Kristian Ulrichsen LSE Dr_Ulrichsen


Patrick Dunleavy LSE PJDunleavy


Alex Callinicos King’s alex_callinicos


Laura McAllister Liverpool LauraMcAllister


Laura Hammond SOAS lhammondsoas


Olaf Cramme LSE olafcramme


Tim Bale Queen Mary ProfTimBale


James Boys Richmond/King’s jamesdboys


Lord Norton of Louth Hull LordNortonLouth


Steven Fielding Nottingham PolProfSteve


Peter R. Neumann King’s PeterRNeumann


Andreas Bieler Nottingham Andreas_Bieler


Tony Bovaird Birmingham tonybovaird


Martin O’Neill York martin_oneill


Stefan Wolff Birmingham stefwolff


Robert Ford Manchester robfordmancs


Catherine Baker Hull richmondbridge


Andrew Chadwick Royal Holloway andrew_chadwick


Colin Talbot Manchester colinrtalbot


Stuart Wilks-Heeg Liverpool StuartWilksHeeg


Colin Corpus De Montfort ProfCopusLG


Becca Reilly-Cooper Oxford boodleoops


Marc Stears Oxford mds49


Peter John UCL peterjohn10


Andrew Russell Manchester PoliBlogManc


Matthew Ford Hull warmatters


James Ker-Lindsay LSE JamesKerLindsay


Jon Sullivan Nottingham jonlsullivan


Jenny Mathers Aberystwyth jgmaber


Jack Holland Surrey DrJackHolland


Chris Brooke Bristol chrisbrooke


Jon Tonge Liverpool JonTonge


Simon Usherwood Surrey Usherwood


Phil Clark SOAS philclark79


Simon Hix LSE simonjhix


Michael E. Smith Aberdeen ProfMESmith


Jason Dittmer UCL RealJDittmer


Stephen McKay Lincoln SocialPolicy


Christine Cheng King’s cheng_christine


Ben O’Loughlin Royal Holloway Ben_OLoughlin


Ian Greener Durham ijgreener


Darren Lilleker Bournemouth DrDGL


Paul Cairney Stirling CairneyPaul


Helen Margetts Oxford HelenMargetts


Alan Renwick Reading alanjrenwick


UK Politics Academics on Twitter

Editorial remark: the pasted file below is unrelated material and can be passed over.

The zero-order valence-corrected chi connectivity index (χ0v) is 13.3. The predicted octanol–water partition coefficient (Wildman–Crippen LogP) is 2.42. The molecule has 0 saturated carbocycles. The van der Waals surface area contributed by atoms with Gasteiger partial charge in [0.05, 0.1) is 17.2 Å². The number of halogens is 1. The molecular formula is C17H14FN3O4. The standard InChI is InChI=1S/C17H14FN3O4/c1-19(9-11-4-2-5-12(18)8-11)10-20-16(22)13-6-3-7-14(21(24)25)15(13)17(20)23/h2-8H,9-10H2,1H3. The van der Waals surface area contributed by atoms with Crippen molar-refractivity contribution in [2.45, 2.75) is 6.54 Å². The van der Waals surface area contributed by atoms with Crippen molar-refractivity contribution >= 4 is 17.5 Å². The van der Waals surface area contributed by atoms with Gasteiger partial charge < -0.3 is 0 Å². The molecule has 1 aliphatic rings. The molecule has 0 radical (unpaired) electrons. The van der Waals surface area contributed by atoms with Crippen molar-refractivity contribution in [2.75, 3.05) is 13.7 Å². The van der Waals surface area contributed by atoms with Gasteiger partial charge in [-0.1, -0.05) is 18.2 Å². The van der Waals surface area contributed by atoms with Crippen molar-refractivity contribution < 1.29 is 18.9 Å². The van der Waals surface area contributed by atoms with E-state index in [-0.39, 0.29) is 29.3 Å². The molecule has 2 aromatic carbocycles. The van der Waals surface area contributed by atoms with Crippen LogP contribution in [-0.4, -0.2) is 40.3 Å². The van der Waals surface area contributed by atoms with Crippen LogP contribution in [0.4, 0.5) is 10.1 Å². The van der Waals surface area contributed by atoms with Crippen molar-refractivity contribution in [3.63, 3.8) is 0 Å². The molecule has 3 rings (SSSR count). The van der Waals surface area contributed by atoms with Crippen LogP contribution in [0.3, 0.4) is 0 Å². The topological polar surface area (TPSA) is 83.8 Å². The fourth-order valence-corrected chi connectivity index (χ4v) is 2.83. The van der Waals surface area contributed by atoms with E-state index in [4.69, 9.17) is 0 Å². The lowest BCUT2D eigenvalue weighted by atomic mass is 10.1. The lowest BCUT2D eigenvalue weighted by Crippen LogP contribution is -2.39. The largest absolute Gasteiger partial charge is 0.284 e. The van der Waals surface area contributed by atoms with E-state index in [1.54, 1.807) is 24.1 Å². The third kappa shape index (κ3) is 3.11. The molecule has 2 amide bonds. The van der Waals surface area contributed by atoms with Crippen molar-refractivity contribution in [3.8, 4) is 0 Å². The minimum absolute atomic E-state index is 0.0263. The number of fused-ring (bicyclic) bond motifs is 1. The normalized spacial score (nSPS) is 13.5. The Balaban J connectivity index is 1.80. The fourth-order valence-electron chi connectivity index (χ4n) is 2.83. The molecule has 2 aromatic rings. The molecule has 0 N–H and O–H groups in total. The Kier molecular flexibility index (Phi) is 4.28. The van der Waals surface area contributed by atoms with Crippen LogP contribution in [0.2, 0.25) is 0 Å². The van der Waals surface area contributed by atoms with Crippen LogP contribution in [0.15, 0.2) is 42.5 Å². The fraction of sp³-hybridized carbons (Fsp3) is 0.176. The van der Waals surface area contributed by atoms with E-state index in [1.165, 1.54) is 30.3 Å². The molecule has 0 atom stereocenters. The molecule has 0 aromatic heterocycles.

Image by Johan Larsson

Image by Johan Larsson

Following on from our league table of Politics departments on Twitter, we have drawn up a list of Politics academics that are also using Twitter.

LSE have already produced an excellent list of academic tweeters, which offered a useful starting place, but we wanted to look specifically at Politics academics and find out exactly how many are using Twitter.

As was pointed out in response to the department league table, some academics far outstrip their departments when it comes to number of followers and Klout. What’s more, some department Twitter accounts focus on internal, departmental matters, rather than wider impact. Therefore, individual academics have an important role to play in the dissemination of research.

We’ve put together a list of all the UK based Politics, IR and Public Policy academics that we are aware of on Twitter, but there are probably many more out there. Let us know either in the comments or on Twitter, if we’ve missed anyone.

Once we have a final list we’ll be publishing a league table of the top 50 academics based on followers. You can download a full list here (ordered alphabetically by university) or see our Twitter list.